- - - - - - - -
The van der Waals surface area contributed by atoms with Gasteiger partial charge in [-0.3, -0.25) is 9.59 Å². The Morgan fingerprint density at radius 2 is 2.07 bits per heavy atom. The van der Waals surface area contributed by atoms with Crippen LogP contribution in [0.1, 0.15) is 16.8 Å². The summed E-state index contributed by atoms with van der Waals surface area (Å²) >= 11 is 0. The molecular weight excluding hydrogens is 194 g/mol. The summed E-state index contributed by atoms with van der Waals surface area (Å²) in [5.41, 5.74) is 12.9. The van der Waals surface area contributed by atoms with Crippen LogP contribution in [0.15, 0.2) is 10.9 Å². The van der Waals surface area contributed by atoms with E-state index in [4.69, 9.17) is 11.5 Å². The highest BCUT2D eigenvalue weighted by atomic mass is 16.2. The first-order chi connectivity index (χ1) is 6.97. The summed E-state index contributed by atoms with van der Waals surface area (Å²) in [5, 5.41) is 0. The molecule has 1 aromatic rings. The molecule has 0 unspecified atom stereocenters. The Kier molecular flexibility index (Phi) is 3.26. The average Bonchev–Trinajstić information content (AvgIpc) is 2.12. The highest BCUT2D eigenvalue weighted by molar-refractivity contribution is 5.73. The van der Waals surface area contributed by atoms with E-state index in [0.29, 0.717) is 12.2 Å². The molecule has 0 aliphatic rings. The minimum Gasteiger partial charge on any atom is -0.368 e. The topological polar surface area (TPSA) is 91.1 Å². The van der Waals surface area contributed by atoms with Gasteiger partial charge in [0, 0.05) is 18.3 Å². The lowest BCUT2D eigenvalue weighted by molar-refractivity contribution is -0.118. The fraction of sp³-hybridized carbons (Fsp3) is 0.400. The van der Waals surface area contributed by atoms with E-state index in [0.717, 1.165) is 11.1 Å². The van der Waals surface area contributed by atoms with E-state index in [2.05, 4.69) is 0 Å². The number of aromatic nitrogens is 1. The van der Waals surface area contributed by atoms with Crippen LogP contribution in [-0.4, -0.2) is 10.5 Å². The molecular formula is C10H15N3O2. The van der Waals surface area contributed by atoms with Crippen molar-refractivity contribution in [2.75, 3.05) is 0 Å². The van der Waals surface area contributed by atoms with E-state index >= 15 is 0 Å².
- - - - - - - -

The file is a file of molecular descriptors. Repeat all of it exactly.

The van der Waals surface area contributed by atoms with Gasteiger partial charge in [-0.3, -0.25) is 9.59 Å². The Morgan fingerprint density at radius 2 is 2.07 bits per heavy atom. The van der Waals surface area contributed by atoms with Crippen LogP contribution in [0.1, 0.15) is 16.8 Å². The summed E-state index contributed by atoms with van der Waals surface area (Å²) >= 11 is 0. The molecular weight excluding hydrogens is 194 g/mol. The summed E-state index contributed by atoms with van der Waals surface area (Å²) in [5.41, 5.74) is 12.9. The van der Waals surface area contributed by atoms with Crippen LogP contribution in [0.15, 0.2) is 10.9 Å². The van der Waals surface area contributed by atoms with E-state index in [4.69, 9.17) is 11.5 Å². The highest BCUT2D eigenvalue weighted by atomic mass is 16.2. The first-order chi connectivity index (χ1) is 6.97. The summed E-state index contributed by atoms with van der Waals surface area (Å²) in [5, 5.41) is 0. The molecule has 1 aromatic rings. The molecule has 0 unspecified atom stereocenters. The Kier molecular flexibility index (Phi) is 3.26. The average Bonchev–Trinajstić information content (AvgIpc) is 2.12. The highest BCUT2D eigenvalue weighted by molar-refractivity contribution is 5.73. The van der Waals surface area contributed by atoms with E-state index in [0.29, 0.717) is 12.2 Å². The molecule has 0 aliphatic rings. The minimum Gasteiger partial charge on any atom is -0.368 e. The topological polar surface area (TPSA) is 91.1 Å². The van der Waals surface area contributed by atoms with Gasteiger partial charge in [0, 0.05) is 18.3 Å². The lowest BCUT2D eigenvalue weighted by molar-refractivity contribution is -0.118. The fraction of sp³-hybridized carbons (Fsp3) is 0.400. The van der Waals surface area contributed by atoms with E-state index in [0.717, 1.165) is 11.1 Å². The van der Waals surface area contributed by atoms with E-state index in [2.05, 4.69) is 0 Å². The number of aromatic nitrogens is 1. The van der Waals surface area contributed by atoms with Crippen LogP contribution in [-0.4, -0.2) is 10.5 Å². The molecular formula is C10H15N3O2. The van der Waals surface area contributed by atoms with Crippen molar-refractivity contribution in [2.75, 3.05) is 0 Å². The van der Waals surface area contributed by atoms with E-state index >= 15 is 0 Å².